I'd use parts of the East Coast of the US, if you're only doing a 10-12-fathom increase in depth. Most of the West Coast is too steep, wouldn't change the waterline much at all.

Eli Arndt02 Jul 2009 9:38 a.m. PST

Anybody know a good scrap material to use for corrugated metal in 15mm?

I have some packing that works for 28mm but not for 15mm.

-Eli

Cacique Caribe02 Jul 2009 11:09 a.m. PST

Eli, I tell ya. You keep reading my mind. I was about to ask that!

Anyway, found some cool photos that may inspire:

picture
picture
link
picture
picture
picture
picture
link
link

NOTE: Gotta have makeshift bridges to hop from one island to the next and to serve as traps when the post-apocalyptic pirates attack!

CC

Eli Arndt02 Jul 2009 11:28 a.m. PST

Nice pics. My grandmother came back from China with stories of the floating markets. She said that they were great but she was reluctant to eat anythign that had been so close to the water they were all boating around in.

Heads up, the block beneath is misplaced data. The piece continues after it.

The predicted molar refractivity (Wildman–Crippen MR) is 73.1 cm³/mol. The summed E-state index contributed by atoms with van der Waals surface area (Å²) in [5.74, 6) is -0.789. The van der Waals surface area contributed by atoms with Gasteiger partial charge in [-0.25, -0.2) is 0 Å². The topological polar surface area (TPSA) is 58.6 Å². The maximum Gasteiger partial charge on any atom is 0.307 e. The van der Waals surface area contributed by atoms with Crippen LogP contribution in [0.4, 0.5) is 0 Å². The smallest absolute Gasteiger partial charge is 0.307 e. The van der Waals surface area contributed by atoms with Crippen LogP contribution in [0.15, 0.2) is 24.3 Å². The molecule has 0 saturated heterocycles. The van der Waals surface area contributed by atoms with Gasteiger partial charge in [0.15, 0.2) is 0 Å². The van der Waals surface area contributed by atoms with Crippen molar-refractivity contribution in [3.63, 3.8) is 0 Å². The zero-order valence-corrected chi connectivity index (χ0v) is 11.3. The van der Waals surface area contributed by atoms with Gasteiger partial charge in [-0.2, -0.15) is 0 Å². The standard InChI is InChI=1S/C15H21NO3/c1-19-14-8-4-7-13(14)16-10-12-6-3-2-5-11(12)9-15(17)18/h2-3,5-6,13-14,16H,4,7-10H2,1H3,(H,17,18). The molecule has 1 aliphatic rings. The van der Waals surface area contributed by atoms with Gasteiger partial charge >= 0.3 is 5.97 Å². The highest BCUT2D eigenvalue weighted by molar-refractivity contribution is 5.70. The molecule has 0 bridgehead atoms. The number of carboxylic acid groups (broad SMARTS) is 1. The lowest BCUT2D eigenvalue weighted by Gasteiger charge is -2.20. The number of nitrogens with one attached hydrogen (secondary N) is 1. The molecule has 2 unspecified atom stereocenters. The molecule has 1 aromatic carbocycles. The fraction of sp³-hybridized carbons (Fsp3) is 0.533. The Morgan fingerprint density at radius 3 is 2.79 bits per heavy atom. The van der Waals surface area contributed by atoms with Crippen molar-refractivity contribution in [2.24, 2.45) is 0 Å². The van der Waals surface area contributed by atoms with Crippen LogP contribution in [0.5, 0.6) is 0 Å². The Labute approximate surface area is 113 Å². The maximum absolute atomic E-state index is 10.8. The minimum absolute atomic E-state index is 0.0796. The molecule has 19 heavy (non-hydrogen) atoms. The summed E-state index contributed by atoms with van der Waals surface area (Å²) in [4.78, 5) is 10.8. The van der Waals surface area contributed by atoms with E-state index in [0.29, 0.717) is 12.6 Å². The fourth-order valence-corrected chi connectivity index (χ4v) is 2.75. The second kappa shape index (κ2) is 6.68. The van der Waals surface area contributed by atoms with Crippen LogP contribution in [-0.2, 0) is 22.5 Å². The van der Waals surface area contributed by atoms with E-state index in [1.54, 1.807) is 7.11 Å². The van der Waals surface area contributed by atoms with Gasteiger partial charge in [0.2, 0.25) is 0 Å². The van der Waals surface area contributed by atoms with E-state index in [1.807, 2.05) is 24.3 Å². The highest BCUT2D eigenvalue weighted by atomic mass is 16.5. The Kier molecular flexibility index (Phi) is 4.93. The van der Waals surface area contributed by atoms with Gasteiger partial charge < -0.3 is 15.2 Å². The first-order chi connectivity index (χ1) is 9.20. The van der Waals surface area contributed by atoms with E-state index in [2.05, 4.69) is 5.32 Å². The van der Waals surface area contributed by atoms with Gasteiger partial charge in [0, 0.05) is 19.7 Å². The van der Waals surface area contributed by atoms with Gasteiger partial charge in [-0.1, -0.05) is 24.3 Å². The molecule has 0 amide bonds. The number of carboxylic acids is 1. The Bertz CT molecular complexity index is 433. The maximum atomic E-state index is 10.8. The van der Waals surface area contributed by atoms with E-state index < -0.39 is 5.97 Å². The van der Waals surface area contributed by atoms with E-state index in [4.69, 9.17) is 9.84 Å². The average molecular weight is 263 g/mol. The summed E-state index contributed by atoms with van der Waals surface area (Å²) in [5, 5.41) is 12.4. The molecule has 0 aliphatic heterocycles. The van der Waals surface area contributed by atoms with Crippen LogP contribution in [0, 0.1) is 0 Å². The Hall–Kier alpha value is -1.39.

The thatching on some of those houseboats got me thinking. Could a mostly ocean-locked community thatch their roofs with thatch still? Maybe they could weave matts out of kelp or seaweed-based fibers? Could kelp be dried and layered like other thatch?

As for bridges, I imagine a good number of suspension bridges for wider spans and scaffold bridges for others. In some cases they might be nothing more than simple rope bridges. Suspension and rope bridges have the advantages being able to be cut quickly in a pinch or rolled up with just a little advanced planning. Scaffold and other more structurally solid bridges require complete demolition or some sort of draw bridge to be readily defensible.

Anybody remember the car bombs dropped from the under-slung shanty town in Johnny Neumonic? Something like that with oil drums full of fish oil could be rigged as booby traps to repel invading pirates.

-Eli

P.S. I hadn't realized that this thread was mirroring so many others. My apologies to anybody who thinks I may have hijacked their threads.

Cacique Caribe02 Jul 2009 11:36 a.m. PST